The typical American sports fan regards women’s college basketball as the sporting equivalent of the box of baking soda in the back of your refrigerator. Both serve a purpose, but relatively few people pay much attention to them.
In most cities, anyway. Thankfully, Seattle is different. Way different.
The Emerald City added another memorable page to its women’s basketball picture book Saturday night at the Pac-12 Conference tournament. Oregon State and Washington staged a marvelous, gut-grinding battle in front of a record crowd before the eighth-ranked Beavers emerged as 57-55 victors in the semifinals at KeyArena.
“Great atmosphere,” OSU coach Scott Rueck. “It was fun.”
The Huskies might agree with the latter statement if point guard Kelsey Plum’s runner at the final horn had forced overtime. Alas, the shot bounced off the rim to end a frustrating night of shooting for Plum and her teammates.
“I shot terrible throughout the game,” Plum said. “Credit them. They played great, and best of luck in the championship.”
The tourney’s top-seeded Beavers (27-4) gun for their first conference tournament title Sunday against nationally 12th-ranked UCLA (24-7). ESPN televises the contest at 6 p.m. The third-seeded Bruins, who split two games with Oregon State in the regular season, downed California 73-67 in overtime in the other semifinal.
Both semifinals were thrilling contests staged for the largest single-session crowd (6,545) in the 15-year history of the tournament. Hundreds of orange-clad Oregon State fans and thousands of purple-clad Washington supporters cheered wildly as both teams came out shooting superbly in the first quarter.
Rueck, who stresses defense above everything but God and family, was not pleased with the offensive fireworks.
“We were trading baskets,” he said sadly. “We’re not used to that.”
The fifth-seeded Huskies (22-10) sank 12 of their first 18 shots, including 7 of 8 3-pointers, then went cold. Bitterly cold. Washington shot 18.8 percent (6 for 32) in the second half to finish the game at 32.7 percent. Plum, one of the national leaders with 26.2 points per game, went 4 for 19 and scored 14 points.
Asked how the Beavers shut down Plum, OSU wing Jamie Weisner simply replied, “Gabby Hanson.”
Plum said the Beavers play “phenomenal defense,” with 6-foot-6 center Ruth Hamblin providing a presence in the middle to support Hanson and others. Oregon State started the day ranked first in the nation in field-goal shooting percentage defense at 31.9.
Weisner, the Pac-12 Player of the Year from Clarkston, led the Beavers with 20 points. Point guard Sydney Wiese added 16 points, four assists and three steals. Weisner and Wiese both hit four shots from 3-point range, and Hamblin worked inside for 10 points, 12 rebounds and three blocked shots.
Center-forward Chantel Osahor matched the four treys of Weisner and Wiese, tied the team-high eight rebounds of Plum and led Washington with 18 points. Forward Talia Walton contributed 15 points, six rebounds and two steals.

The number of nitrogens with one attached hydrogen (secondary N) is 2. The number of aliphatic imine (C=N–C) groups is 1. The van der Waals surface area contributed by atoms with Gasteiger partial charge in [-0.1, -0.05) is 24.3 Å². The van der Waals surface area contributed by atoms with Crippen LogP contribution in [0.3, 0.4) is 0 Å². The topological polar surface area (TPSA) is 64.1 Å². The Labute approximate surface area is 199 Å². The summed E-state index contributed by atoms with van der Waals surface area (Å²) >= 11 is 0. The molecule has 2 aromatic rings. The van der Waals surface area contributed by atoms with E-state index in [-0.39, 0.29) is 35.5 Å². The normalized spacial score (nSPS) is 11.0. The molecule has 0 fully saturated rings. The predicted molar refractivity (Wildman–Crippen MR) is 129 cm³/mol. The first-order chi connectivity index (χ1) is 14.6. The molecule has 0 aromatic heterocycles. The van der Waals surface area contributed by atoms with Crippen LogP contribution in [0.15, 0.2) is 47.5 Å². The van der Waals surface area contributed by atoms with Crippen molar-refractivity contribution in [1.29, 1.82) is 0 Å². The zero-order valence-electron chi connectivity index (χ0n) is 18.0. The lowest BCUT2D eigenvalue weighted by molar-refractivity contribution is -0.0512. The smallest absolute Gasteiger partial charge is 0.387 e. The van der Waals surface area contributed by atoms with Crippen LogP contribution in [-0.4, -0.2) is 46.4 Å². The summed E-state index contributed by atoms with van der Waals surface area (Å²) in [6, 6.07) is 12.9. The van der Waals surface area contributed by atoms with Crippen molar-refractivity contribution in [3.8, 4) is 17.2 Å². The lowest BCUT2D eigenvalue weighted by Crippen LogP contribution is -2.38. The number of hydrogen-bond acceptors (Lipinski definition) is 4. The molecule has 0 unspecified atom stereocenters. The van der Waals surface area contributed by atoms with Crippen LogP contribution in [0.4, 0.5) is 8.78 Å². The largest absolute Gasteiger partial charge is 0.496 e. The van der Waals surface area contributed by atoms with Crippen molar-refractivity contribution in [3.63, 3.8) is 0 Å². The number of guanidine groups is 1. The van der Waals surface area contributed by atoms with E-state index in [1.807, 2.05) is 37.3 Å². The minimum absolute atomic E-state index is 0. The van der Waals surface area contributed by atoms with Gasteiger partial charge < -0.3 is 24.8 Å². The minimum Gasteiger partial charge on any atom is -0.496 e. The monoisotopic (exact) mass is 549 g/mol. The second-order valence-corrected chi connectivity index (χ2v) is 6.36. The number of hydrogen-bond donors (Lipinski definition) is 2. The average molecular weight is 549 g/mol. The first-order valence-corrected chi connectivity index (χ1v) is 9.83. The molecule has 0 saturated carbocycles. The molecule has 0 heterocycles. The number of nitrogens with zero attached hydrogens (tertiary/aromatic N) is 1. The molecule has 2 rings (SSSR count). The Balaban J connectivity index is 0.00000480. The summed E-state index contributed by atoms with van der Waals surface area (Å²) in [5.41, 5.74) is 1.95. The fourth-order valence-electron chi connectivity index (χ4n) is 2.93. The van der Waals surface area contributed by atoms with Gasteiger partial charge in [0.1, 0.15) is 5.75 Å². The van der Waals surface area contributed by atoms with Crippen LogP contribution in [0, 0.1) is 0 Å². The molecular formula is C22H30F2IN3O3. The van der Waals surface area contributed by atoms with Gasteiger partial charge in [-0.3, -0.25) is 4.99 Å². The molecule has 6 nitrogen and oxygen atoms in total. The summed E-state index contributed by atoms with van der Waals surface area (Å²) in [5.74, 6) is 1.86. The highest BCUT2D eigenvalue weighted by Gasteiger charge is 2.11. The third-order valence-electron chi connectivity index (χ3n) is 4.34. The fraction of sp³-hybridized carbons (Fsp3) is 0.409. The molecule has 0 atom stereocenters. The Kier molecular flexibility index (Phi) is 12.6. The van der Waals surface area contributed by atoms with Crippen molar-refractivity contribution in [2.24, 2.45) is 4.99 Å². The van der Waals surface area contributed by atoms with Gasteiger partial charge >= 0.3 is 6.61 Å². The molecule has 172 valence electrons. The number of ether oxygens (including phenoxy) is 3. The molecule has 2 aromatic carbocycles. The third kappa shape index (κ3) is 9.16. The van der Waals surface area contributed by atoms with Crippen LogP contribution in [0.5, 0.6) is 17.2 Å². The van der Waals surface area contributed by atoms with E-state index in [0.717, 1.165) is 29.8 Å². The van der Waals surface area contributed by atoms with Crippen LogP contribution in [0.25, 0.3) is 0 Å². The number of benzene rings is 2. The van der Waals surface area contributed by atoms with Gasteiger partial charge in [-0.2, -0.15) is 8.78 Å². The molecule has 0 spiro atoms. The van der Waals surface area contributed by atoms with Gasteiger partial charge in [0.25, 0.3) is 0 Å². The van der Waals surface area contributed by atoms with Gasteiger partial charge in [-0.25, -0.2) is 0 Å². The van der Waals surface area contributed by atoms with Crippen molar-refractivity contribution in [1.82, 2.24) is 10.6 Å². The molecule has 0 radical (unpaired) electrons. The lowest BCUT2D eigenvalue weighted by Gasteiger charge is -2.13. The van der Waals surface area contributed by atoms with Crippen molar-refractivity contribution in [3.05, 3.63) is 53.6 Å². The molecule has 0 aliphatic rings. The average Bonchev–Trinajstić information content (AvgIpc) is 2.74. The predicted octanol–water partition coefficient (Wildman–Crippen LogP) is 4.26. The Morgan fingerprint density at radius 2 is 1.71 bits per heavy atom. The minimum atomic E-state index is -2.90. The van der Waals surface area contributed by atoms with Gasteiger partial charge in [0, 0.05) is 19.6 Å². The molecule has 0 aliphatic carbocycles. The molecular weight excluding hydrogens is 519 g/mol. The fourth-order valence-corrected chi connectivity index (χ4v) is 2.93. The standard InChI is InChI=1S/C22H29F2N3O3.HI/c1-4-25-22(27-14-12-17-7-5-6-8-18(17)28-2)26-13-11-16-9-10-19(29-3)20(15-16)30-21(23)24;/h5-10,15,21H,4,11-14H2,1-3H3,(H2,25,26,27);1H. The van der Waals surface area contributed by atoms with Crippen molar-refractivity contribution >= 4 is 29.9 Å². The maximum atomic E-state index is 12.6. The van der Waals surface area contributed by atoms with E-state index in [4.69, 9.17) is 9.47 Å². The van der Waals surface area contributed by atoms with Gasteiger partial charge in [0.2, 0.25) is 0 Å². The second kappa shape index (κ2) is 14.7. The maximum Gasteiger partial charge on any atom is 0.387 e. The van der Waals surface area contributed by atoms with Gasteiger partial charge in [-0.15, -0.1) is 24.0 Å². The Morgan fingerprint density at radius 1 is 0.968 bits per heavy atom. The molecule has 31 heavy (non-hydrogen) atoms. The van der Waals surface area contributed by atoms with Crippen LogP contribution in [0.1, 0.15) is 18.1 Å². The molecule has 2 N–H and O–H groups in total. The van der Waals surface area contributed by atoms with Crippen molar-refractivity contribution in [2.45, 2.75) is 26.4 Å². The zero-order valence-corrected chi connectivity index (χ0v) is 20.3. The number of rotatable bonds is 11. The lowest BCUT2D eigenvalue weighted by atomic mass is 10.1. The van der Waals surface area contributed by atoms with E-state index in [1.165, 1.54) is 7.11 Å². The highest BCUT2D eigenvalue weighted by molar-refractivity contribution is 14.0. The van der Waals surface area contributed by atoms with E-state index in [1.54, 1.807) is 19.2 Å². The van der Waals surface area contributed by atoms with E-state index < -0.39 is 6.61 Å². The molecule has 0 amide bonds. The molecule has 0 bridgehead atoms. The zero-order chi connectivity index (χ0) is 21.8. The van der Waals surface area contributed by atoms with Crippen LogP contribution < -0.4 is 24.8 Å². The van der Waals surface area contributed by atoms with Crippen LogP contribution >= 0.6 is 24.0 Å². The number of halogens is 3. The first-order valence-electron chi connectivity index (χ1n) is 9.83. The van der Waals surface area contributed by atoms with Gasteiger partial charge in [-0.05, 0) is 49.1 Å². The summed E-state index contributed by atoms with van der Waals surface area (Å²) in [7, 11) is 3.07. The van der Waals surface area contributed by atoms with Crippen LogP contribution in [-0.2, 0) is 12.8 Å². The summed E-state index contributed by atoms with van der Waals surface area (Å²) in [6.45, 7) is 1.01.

Osahor said the Huskies “weren’t tired” playing their third game in as many days, but Washington coach Mike Neighbors said his players were “exhausted.” The top four seeds received first-round byes. The Beavers should gain energy Sunday from having another large group of fans on hand to support them.
Rueck said transition defense and rebounding are key against the Bruins. UCLA leads the Pac-12 in offense; Oregon State leads the Pac-12 in defense.
The tournament champion earns the Pac-12’s one automatic bid to the NCAA tournament. The Huskies are planning on making a second consecutive trip to the Big Dance after winning two games at the conference tournament for the first time, including an impressive Friday win over traditional Pac-12 power Stanford.
“I’m as proud of our team as I was last night, y’all,” Neighbors said after Saturday’s loss. “Maybe more proud.”
The Pac-12’s four Top 25 teams are locks for the NCAA tournament, but No. 10 Arizona State and No. 11 Stanford might take a hit in seeding after going 0-1 in Seattle against unranked California and Washington, respectively. Oregon (20-10) is one of the Pac-12 candidates for the Women’s National Invitation Tournament (WNIT). The Ducks are 0-3 since leading scorer and rebounder Jillian Alleyne went down with a season-ending knee injury . . .
The Pac-12 announced Saturday afternoon that the tournament will remain in Seattle for three more years – at least. “Seattle has been a great home,” commissioner Larry Scott said at a press conference at KeyArena. Scott said television ratings for Pac-12 women’s basketball have tripled since last season . . . Fans were naturally curious when they saw a Griffey playing for the Arizona Wildcats. Yes, redshirt freshman guard Taryn Griffey is the daughter of Seattle Mariners legend Ken Griffey Jr.